“Defense” doesn’t even need to be mentioned. You have to not only register for a trademark BUT you have to defend religiously. If the person/company doesn’t defend it, they lose it.

        When you see a huge multinational going after “mom and pop shop” over a name, it’s not because they want to, they HAVE to in order to prevent other multinationals from siezing the opportunity. Sounds like to me Apple wanted to give him SOMETHING for his troubles and he didn’t bite.

        1. My actual statement began with the word “If,” Wrong Again. I do not have knowledge of the background of this case, so I did not want to assert a supposition as fact. I simply wanted to offer some food for thought – that the term “animoji” may have transitioned to the public domain through lack of defense by Bonansea over the past few years.

          I do not necessarily agree that huge multinationals are attacking “mom and pop shops” only because they have to do so. Some of them just want to squash any semblance of competition early and often, or take the good ideas away for free. My guess is that mom and pop shops get legally walked on far more often by the big guys than the reverse. They can be spent into bankruptcy by the contents of the petty cash box at Apple. Even the threat of a big name law firm is probably enough to cow most of them out of a sense of self-preservation.

          I am an Apple supporter and shareholder, but I do not weep for Apple’s legal woes. Sure, I would like to see the patent trolls tossed out f court. They are parasites on the economy and a boon to less principled lawyers. But lawsuits are going to happen to a company of Apple’s size. Given the resources that Apple can bring to bear in court, it should be winning the vast majority of its cases. If it stacks up a large number of wins then, perhaps, the vultures will get discouraged and seek easier prey.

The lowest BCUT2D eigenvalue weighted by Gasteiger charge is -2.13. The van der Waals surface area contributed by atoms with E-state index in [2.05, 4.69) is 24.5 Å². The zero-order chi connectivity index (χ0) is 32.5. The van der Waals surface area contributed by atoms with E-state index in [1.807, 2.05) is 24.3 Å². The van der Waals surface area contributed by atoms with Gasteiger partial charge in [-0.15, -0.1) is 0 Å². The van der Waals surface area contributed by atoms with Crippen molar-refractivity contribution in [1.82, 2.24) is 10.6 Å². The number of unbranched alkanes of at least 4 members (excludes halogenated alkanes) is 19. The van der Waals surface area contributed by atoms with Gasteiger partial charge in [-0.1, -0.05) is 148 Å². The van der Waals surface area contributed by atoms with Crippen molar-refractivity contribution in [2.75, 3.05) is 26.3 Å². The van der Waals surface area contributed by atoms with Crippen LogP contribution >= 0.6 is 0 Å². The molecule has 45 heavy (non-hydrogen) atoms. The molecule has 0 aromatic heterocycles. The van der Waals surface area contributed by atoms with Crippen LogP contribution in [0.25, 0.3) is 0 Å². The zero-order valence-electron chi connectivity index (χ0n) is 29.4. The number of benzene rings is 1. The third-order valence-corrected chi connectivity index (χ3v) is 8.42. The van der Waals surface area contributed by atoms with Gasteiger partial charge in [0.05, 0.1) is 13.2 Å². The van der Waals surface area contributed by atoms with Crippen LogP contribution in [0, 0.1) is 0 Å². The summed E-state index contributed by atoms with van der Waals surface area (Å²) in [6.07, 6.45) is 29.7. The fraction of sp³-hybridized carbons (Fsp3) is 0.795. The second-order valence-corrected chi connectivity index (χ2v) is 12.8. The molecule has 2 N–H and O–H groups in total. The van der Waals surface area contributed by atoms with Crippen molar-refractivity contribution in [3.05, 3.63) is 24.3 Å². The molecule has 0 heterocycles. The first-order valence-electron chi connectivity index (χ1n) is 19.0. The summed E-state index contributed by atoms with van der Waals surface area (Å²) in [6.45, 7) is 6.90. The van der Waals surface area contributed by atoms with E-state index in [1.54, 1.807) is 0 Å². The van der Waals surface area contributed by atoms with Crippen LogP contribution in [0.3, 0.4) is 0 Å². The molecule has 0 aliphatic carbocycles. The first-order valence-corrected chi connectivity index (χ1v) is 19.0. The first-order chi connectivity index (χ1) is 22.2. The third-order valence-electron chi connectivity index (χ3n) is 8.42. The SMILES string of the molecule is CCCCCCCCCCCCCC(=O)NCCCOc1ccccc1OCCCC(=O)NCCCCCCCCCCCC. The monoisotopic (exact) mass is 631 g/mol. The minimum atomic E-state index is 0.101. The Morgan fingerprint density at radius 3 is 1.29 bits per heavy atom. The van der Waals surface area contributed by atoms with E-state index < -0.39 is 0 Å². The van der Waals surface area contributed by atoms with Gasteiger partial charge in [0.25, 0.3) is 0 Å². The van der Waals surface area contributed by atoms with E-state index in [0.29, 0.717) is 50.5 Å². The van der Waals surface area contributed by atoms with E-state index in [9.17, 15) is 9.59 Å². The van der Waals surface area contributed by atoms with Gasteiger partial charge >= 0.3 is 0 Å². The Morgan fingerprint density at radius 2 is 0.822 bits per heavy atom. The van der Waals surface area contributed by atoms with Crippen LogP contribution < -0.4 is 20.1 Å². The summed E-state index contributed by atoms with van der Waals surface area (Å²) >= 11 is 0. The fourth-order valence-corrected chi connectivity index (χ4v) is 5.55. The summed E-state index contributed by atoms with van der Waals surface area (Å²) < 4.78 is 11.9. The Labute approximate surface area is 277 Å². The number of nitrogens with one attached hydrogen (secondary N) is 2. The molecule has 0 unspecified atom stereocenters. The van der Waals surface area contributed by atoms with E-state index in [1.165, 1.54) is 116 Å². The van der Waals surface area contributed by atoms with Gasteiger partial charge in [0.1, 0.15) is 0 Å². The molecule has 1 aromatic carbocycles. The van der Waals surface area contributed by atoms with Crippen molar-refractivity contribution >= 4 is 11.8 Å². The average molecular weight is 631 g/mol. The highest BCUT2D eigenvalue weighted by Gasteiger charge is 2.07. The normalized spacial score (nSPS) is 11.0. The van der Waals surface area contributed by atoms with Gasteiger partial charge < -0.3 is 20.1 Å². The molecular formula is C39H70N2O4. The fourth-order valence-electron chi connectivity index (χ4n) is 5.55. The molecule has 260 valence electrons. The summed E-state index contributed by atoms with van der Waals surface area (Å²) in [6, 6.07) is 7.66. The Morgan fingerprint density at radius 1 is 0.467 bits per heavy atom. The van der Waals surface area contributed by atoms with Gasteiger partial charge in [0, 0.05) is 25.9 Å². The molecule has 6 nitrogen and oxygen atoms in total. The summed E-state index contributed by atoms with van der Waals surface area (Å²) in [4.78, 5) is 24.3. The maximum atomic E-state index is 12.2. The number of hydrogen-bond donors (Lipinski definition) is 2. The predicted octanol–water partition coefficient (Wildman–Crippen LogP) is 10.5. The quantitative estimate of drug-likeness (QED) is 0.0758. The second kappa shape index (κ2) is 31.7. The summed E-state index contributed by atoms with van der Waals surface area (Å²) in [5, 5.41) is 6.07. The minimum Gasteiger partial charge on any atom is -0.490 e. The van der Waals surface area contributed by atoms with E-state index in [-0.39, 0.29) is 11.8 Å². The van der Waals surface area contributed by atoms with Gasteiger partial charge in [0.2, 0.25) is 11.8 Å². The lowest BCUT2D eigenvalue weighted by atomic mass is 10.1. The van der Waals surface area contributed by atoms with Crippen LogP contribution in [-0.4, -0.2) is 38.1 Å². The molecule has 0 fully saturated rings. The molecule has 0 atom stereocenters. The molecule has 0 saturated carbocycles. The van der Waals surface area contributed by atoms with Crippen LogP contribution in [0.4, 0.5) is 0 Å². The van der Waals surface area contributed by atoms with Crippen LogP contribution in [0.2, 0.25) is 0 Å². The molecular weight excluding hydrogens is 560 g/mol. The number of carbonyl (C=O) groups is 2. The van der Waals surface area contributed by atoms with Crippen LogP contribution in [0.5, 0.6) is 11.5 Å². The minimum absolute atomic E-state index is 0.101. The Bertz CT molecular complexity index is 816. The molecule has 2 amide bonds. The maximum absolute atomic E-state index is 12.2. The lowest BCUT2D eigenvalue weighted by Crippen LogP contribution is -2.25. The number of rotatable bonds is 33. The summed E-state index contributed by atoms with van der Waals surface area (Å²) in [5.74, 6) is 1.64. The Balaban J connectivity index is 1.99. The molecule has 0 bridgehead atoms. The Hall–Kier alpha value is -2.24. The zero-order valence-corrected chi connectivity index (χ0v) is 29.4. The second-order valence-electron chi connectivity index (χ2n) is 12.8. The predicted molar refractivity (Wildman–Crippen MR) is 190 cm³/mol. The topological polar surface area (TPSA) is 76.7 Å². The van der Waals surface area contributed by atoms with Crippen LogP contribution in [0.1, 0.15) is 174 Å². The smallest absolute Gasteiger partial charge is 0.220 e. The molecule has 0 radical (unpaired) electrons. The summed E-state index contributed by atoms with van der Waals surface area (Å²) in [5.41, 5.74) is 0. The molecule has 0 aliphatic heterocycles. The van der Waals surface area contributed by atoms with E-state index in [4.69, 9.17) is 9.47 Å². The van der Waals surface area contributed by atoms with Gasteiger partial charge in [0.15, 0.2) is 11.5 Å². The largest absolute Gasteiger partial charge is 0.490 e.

2. For once, I agree with you.

      The rights of the little guy, whether 18 million or 18 thousand or just 18 downloads, should in no way be trampled on by advance failed maneuvering tactics of a behemoth multi-national corporation like Apple.

      Shameful, and I support the little guy who passed on millions to preserve his artistic dignity. Fingers crossed he will prevail and make millions more while at the same time applying a nice stain to Apple’s veneer …

      1. It is nice to see your agreement. Perhaps you are opening up your mind a bit? 🙂

        The rights of the individual must be protected. Wealthy people and larger companies possess an inordinate amount of power over the political and legislative processes and the courts. You have undoubtedly observe how thoroughly companies have undermined consumer protections through “mandatory arbitration” with the choices of location and arbitrator at the discretion of the companies. Virtually every significant legal agreement has been undermined in one fashion of another. It is impossible to go through life as a peon without signing away most of your legal rights.

        People need to read the fine print and express their outrage.

  1. You can’t patent animoji but you can presumably copyright and trademark it. Fair use should allow animoji. The question is whether one can use Animoji. And is Apple’s use different enough by virtue of being dynamic as opposed to static.

  2. Apple trademarked the word “AppStore”. Google and Amazon soon followed with online sales of apps, and also named them Appstore. Apple sued and lost. As I remember, the name was said to be too generic to be protected.